Starting next week the Vice-President, Roxana Baldetti, will begin a tour of Central America to present the proposal on drug “depenalization” (generally translated as legalization but probably decriminalization?) made by the Government of Guatemala and to promote a dialogue in the region. This will be in addition to the talks that President Otto Pérez Molina will have with his homologues in Mexico and Colombia.

The Vice-president will be accompanied by Fernando Carrera, secretary of economic planning and vice-minister of external relations, to define who will visit the countries of the Isthmus, starting on Monday, to promote a discussion about drug legalization, a topic that divide Latin America. Panama will be the first country visited, according to the Vice-President.

Pérez Molina hopes that the bilateral meetings will allow wide agreement on the proposal, that will be then jointly presented by the Central American nations to the Summit of the Americas, scheduled on April 14 and 15 in Cartagena, Colombia.

The joint proposal  will have for main objective to promote the dialogue and debate of all heads of state of the Americas and of the world, to look for alternatives to stop the conflict between rival narco-trafficking groups and the deaths it generates.

Intense lobbying

In addition, the Foreign Affairs Minister, Harold Caballeros, discussed the proposal with US Secretary of State Hillary Clinton during his visit to Washington, during which he reaffirmed Guatemala’s commitment to the fight against narco-trafficking.

Pérez Molina informed that Clinton recognized the importance of the topic, and assured that it will be considered by the US authorities to elaborate a declaration, however the US embassy in Guatemala already expressed its opposition to the initiative.

The President said that he had a phone conversation with President Laura Chinchilla of Costa Rica, who wishes to study the proposal and promised to nominate someone to meet with the Guatemalan authorities and study the guidelines in details.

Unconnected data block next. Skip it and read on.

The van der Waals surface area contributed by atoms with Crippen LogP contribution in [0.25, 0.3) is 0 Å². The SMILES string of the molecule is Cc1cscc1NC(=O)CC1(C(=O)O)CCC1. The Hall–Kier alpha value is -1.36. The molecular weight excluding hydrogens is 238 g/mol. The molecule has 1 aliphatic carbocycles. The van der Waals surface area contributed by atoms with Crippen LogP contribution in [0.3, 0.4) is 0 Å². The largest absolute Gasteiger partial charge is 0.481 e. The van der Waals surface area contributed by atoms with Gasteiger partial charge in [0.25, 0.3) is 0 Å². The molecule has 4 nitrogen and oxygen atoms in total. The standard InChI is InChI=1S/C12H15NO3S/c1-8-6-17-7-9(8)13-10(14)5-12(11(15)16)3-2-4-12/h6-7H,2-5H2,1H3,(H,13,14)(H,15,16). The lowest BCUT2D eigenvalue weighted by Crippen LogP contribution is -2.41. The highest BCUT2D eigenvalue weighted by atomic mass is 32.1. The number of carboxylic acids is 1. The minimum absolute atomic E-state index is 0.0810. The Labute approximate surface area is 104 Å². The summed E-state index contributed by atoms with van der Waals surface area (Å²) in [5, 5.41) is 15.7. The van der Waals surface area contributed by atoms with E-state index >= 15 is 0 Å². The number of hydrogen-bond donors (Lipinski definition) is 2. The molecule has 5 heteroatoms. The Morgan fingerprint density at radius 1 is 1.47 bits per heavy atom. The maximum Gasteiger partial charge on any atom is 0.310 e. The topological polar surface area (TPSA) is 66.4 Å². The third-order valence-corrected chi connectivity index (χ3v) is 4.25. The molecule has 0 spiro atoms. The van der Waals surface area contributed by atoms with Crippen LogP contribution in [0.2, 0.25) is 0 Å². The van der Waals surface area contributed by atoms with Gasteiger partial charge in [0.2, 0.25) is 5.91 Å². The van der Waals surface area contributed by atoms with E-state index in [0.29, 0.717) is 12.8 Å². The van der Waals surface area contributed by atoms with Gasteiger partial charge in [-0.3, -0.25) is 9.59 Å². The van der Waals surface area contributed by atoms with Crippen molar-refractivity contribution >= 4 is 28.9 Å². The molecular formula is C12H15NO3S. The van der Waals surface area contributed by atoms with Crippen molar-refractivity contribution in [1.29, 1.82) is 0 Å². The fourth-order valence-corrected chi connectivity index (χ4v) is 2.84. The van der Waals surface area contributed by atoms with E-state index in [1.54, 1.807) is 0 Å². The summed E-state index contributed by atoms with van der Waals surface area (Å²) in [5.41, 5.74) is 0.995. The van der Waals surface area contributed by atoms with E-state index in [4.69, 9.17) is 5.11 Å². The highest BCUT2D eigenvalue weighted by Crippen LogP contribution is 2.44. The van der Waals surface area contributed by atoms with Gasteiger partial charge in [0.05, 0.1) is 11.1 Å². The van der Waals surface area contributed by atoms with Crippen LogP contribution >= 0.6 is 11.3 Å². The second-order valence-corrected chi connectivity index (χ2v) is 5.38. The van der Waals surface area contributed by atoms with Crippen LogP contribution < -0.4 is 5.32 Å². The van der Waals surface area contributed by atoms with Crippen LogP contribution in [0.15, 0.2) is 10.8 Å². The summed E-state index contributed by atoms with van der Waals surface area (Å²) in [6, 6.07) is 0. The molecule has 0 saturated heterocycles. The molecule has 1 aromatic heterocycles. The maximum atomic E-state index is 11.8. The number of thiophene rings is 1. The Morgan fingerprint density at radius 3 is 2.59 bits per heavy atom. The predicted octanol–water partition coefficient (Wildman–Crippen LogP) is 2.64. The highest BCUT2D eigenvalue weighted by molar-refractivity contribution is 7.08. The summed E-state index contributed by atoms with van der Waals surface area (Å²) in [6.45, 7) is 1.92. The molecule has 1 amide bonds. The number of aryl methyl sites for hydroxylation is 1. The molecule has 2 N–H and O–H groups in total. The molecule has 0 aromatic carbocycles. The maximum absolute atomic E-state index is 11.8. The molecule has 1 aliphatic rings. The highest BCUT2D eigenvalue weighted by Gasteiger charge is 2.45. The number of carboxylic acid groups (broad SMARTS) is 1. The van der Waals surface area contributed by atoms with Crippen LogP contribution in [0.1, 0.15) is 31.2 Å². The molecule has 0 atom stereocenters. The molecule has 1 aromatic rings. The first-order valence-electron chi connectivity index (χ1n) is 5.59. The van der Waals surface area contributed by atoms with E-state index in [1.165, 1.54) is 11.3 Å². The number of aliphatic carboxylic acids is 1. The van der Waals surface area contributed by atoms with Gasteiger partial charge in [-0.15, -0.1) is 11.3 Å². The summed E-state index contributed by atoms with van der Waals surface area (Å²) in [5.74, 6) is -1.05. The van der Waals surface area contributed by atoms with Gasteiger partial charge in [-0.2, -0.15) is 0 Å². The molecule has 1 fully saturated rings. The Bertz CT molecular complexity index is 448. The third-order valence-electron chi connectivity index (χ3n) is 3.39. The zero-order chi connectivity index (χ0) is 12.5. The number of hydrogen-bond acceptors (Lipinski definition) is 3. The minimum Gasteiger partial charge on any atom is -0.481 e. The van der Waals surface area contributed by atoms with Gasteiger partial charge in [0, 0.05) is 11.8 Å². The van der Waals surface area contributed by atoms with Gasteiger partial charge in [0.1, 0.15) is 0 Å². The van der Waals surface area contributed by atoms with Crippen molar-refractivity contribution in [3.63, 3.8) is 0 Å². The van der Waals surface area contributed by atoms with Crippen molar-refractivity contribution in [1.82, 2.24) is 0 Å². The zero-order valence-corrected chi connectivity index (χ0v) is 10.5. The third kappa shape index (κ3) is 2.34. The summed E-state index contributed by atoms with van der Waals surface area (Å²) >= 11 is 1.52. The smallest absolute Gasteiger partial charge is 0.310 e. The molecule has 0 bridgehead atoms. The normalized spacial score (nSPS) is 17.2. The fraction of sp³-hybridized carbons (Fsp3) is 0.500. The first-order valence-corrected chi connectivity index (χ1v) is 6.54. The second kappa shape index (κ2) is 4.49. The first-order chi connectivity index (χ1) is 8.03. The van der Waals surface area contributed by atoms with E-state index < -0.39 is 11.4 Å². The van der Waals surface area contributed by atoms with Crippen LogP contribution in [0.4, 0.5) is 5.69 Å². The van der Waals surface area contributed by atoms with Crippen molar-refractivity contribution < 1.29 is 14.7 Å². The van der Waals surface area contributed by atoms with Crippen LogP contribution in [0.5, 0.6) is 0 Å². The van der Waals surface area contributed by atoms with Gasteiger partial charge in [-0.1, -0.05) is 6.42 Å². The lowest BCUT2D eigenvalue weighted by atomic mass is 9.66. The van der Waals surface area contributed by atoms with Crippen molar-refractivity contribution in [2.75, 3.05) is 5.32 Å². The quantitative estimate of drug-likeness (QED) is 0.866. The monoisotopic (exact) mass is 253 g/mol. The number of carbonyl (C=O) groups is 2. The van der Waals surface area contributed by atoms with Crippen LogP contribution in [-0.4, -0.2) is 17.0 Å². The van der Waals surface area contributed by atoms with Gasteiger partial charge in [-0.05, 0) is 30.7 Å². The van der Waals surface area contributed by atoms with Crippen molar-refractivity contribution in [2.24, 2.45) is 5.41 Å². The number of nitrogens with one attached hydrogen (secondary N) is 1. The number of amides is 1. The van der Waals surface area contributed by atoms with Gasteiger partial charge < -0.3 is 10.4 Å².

In the next few days, the president will seek the support of Presidents Juan Manuel Santos of Colombia and Felipe Calderón of México for the submission of a strengthened proposal.

Conflicting views

US ambassador Arnold Chacón reiterated that his country does not share the proposal, but he will remain pending dialogs by the authorities without getting involved.

The tour could attract support, consensus and reservations, affirmed David Martínez Amador, Professor specialist in Organized Crime, where the members of the Northern Triangle, El Salvador and Honduras, could be responsible for providing the approval to the proposal.

There could be some reserve in Costa Rica due to its close relationship to the United States, as well as Nicaragua[1] where the crime situation doesn’t seem to indicate a relation with narco-trafficking.  One of the next steps, according to Amador, would be a clear and timely presentation of the proposal, to determine what kind of drugs should be legalized.


[1] The government of President Daniel Ortega of Nicaragua is widely suspected to work directly with the drug cartels, which is probably why narco-violence is inexistent in Nicaragua. Molina has all reason to suspect that he will oppose drug legalization.

Guatemalan president Pérez Molina to propose drugs legalization in Central America at next meeting of regional leaders

Guatemalan president Pérez Molina announced today Saturday February 11, 2012 that he will propose drugs legalization in Central America, including legalization of transport of drugs in the upcoming meeting of regional leaders.

Pérez Molina said the war on drugs and all the money and technology received from the US has not diminished drug trafficking in the area. “Con toda la tecnología y los recursos y millones de dólares que dio Estados Unidos el problema no ha disminuido. Se habló del éxito del Plan Colombia pero lo único que hicieron los grandes carteles fue neutralizarlo”.

Drug policy reform may be on its way. Public support could make a huge difference. Now is the time to support the Calderon-Santos initiative.